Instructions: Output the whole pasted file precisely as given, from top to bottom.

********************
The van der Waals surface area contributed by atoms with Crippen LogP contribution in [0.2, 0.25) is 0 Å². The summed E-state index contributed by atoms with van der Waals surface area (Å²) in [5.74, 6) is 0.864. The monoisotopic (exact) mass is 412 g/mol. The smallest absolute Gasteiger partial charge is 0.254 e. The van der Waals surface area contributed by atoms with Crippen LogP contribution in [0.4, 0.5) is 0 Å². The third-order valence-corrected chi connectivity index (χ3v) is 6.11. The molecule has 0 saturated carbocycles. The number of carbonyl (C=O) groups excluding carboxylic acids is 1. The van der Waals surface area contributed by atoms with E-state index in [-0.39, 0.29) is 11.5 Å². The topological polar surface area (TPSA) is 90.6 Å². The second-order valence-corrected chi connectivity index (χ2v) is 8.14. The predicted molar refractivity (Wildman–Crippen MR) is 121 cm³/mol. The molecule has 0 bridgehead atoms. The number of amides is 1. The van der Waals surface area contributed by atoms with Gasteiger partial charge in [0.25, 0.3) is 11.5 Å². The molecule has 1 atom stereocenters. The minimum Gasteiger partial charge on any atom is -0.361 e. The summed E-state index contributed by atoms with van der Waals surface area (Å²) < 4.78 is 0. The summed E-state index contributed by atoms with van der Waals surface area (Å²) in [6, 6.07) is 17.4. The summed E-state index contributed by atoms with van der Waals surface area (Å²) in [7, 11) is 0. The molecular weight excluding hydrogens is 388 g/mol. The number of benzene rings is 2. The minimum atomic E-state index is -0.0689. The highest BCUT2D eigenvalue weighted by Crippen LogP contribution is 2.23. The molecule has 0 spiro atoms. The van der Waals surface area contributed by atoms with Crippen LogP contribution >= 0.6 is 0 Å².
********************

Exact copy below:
The van der Waals surface area contributed by atoms with Crippen LogP contribution in [0.2, 0.25) is 0 Å². The summed E-state index contributed by atoms with van der Waals surface area (Å²) in [5.74, 6) is 0.864. The monoisotopic (exact) mass is 412 g/mol. The smallest absolute Gasteiger partial charge is 0.254 e. The van der Waals surface area contributed by atoms with Crippen LogP contribution in [0.4, 0.5) is 0 Å². The third-order valence-corrected chi connectivity index (χ3v) is 6.11. The molecule has 0 saturated carbocycles. The number of carbonyl (C=O) groups excluding carboxylic acids is 1. The van der Waals surface area contributed by atoms with E-state index in [-0.39, 0.29) is 11.5 Å². The topological polar surface area (TPSA) is 90.6 Å². The second-order valence-corrected chi connectivity index (χ2v) is 8.14. The predicted molar refractivity (Wildman–Crippen MR) is 121 cm³/mol. The molecule has 0 bridgehead atoms. The number of amides is 1. The van der Waals surface area contributed by atoms with Gasteiger partial charge in [0.25, 0.3) is 11.5 Å². The molecule has 1 atom stereocenters. The minimum Gasteiger partial charge on any atom is -0.361 e. The summed E-state index contributed by atoms with van der Waals surface area (Å²) < 4.78 is 0. The summed E-state index contributed by atoms with van der Waals surface area (Å²) in [6, 6.07) is 17.4. The summed E-state index contributed by atoms with van der Waals surface area (Å²) in [7, 11) is 0. The molecular weight excluding hydrogens is 388 g/mol. The number of benzene rings is 2. The minimum atomic E-state index is -0.0689. The highest BCUT2D eigenvalue weighted by Crippen LogP contribution is 2.23. The molecule has 0 spiro atoms. The van der Waals surface area contributed by atoms with Crippen LogP contribution >= 0.6 is 0 Å².